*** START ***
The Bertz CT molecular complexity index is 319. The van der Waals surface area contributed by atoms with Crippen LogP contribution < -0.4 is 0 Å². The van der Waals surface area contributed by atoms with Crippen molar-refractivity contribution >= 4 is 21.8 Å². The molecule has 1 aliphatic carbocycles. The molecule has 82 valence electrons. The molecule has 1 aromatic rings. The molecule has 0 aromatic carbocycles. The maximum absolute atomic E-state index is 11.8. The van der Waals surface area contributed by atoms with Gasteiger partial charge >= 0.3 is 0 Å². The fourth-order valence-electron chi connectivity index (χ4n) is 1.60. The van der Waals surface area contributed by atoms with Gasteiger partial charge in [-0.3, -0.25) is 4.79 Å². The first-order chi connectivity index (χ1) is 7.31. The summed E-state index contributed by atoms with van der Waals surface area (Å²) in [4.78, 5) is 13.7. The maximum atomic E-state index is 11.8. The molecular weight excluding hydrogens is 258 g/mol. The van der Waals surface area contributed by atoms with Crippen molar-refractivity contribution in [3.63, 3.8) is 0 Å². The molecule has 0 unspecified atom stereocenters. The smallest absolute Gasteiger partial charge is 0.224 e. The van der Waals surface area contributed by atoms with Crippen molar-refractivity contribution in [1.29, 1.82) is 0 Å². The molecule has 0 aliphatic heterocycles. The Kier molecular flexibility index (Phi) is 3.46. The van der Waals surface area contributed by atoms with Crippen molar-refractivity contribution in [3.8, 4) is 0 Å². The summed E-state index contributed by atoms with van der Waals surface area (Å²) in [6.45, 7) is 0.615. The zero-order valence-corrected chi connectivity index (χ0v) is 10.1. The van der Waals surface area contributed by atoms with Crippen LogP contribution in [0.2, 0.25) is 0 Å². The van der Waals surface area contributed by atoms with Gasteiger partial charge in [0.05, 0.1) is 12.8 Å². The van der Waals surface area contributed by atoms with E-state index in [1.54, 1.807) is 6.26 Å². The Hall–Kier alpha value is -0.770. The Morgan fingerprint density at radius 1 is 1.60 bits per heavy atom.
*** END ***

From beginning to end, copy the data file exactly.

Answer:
The Bertz CT molecular complexity index is 319. The van der Waals surface area contributed by atoms with Crippen LogP contribution < -0.4 is 0 Å². The van der Waals surface area contributed by atoms with Crippen molar-refractivity contribution >= 4 is 21.8 Å². The molecule has 1 aliphatic carbocycles. The molecule has 82 valence electrons. The molecule has 1 aromatic rings. The molecule has 0 aromatic carbocycles. The maximum absolute atomic E-state index is 11.8. The van der Waals surface area contributed by atoms with Gasteiger partial charge >= 0.3 is 0 Å². The fourth-order valence-electron chi connectivity index (χ4n) is 1.60. The van der Waals surface area contributed by atoms with Gasteiger partial charge in [-0.3, -0.25) is 4.79 Å². The first-order chi connectivity index (χ1) is 7.31. The summed E-state index contributed by atoms with van der Waals surface area (Å²) in [4.78, 5) is 13.7. The maximum atomic E-state index is 11.8. The molecular weight excluding hydrogens is 258 g/mol. The van der Waals surface area contributed by atoms with Crippen molar-refractivity contribution in [3.63, 3.8) is 0 Å². The molecule has 0 unspecified atom stereocenters. The smallest absolute Gasteiger partial charge is 0.224 e. The van der Waals surface area contributed by atoms with Crippen molar-refractivity contribution in [1.29, 1.82) is 0 Å². The molecule has 0 aliphatic heterocycles. The Kier molecular flexibility index (Phi) is 3.46. The van der Waals surface area contributed by atoms with Crippen molar-refractivity contribution in [3.8, 4) is 0 Å². The summed E-state index contributed by atoms with van der Waals surface area (Å²) in [6.45, 7) is 0.615. The zero-order valence-corrected chi connectivity index (χ0v) is 10.1. The van der Waals surface area contributed by atoms with Crippen LogP contribution in [0.2, 0.25) is 0 Å². The van der Waals surface area contributed by atoms with Gasteiger partial charge in [0.05, 0.1) is 12.8 Å². The van der Waals surface area contributed by atoms with E-state index in [1.54, 1.807) is 6.26 Å². The Hall–Kier alpha value is -0.770. The Morgan fingerprint density at radius 1 is 1.60 bits per heavy atom.